September 2000Vol. 1, No. 6Three Monographs Issued by National Resource Center for Foster Care and Permanency Planning
As part of its mission to support child welfare agencies in providing high-quality foster care services and helping children achieve permanency, the National Resource Center for Foster Care and Permanency Planning (NRCFCPP) has published three new monographs.
Bridging the Gap: Permanency Planning With Drug Affected Families
Prepared by Judy Blunt. 2000. 52 pages.
Drug use and abuse present a major barrier to timely decisions about permanence for children. With a grant from the Hite Foundation in 1999, NRCFCPP began a project to address the implications of new timeframes for planning and decision-making mandated by the Adoption and Safe Families Act of 1997 (ASFA) on working with drug-affected families.
This report presents the recommendations from a November 1999 workshop. More than 70 people, including parents, substance abuse treatment practitioners, child welfare workers, policy makers, and legal professionals came together to discuss ways to improve collaboration between child welfare and substance abuse treatment systems.
The report also highlights current research about the relationship between child welfare concerns and substance abuse in families. Selected model programs and family rehabilitation programs are profiled. The report concludes with personal testimonies by parents who struggled to overcome addiction and raise safe, healthy children.
Contact information for conference organizers, presenters, and participants is included.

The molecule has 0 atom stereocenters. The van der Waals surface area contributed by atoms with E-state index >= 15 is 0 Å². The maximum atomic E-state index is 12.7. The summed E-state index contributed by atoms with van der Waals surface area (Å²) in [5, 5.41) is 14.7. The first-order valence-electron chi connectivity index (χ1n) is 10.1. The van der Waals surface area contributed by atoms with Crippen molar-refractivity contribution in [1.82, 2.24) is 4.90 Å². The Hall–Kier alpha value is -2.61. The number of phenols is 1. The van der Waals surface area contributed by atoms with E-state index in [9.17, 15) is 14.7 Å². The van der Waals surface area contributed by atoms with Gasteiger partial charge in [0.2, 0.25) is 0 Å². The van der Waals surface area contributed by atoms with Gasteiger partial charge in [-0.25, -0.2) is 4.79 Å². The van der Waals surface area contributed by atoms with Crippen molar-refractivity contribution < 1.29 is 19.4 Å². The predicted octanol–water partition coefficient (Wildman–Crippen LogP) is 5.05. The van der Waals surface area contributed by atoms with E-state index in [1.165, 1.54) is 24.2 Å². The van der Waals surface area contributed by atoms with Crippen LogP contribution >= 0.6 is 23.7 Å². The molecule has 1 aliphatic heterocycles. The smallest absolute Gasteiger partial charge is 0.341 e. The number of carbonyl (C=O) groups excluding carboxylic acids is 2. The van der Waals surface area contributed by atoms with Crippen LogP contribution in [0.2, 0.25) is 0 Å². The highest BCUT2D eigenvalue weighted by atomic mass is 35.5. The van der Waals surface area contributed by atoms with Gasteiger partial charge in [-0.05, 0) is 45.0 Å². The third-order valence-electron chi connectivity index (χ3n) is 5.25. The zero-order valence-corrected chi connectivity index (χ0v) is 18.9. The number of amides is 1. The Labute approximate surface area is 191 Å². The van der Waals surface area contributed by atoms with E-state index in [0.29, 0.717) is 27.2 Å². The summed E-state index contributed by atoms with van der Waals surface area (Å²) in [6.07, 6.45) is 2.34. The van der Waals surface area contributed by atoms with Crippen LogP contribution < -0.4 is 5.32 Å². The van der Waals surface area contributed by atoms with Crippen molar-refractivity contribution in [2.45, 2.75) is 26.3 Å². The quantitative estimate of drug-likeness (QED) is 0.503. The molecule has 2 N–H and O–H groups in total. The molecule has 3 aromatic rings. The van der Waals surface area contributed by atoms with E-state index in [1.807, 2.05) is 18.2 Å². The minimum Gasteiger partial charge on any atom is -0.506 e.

Concurrent Planning: Tool for Permanency--Survey of Selected Sites
Prepared by Lorrie L. Lutz. 2000. 30 pages.
Concurrent planning emphasizes working toward family reunification while at the same time establishing a "back-up" permanency plan if that goal is not possible. With provisions in the Adoption and Safe Families Act of 1997 (ASFA) for encouraging concurrent planning, interest in training has grown nationwide.
To respond to this need, NRCFCPP in 1998 surveyed concurrent planning activities at 12 sites around the country. The results are published in this document. Survey participants provided insights into successful implementation of concurrent planning. Intensive casework and structural changes, such as caseload reduction and frequent case reviews, were suggested. The survey also highlighted a need for joint training of key staff and stakeholders. Few formal evaluations of concurrent planning activities have taken place, but some preliminary data is presented.
A list of site contacts and a bibliography are included.
The Implementation of Managed Care in Child Welfare: The Legal Perspective
Prepared by Denise Winterberger McHugh. 2000. 32 pages.
A new report by NRCFCPP examines the implications of Federal laws for implementation of managed care, both in child welfare systems and in Medicaid mental health services. Issues examined in the report include:
- Permanency planning and safety
- The role of the judiciary
- Privatization of the child welfare case management function
- Categorical funding and allowable costs
- Fair competition.
Besides providing legal background on each of these issues, the author cites examples of how different public agencies have approached them. She cautions agencies to carefully consider legal ramifications in designing a managed care system. The report concludes with a note that the implementation of managed care in child welfare is an "evolutionary process" and that much remains to be learned.
To obtain a copy of any of these monographs or for technical assistance related to foster care and permanency planning, contact:
National Resource Center for Foster Care and Permanency Planning
Hunter College School of Social Work
129 East 79th St.
New York, NY 10021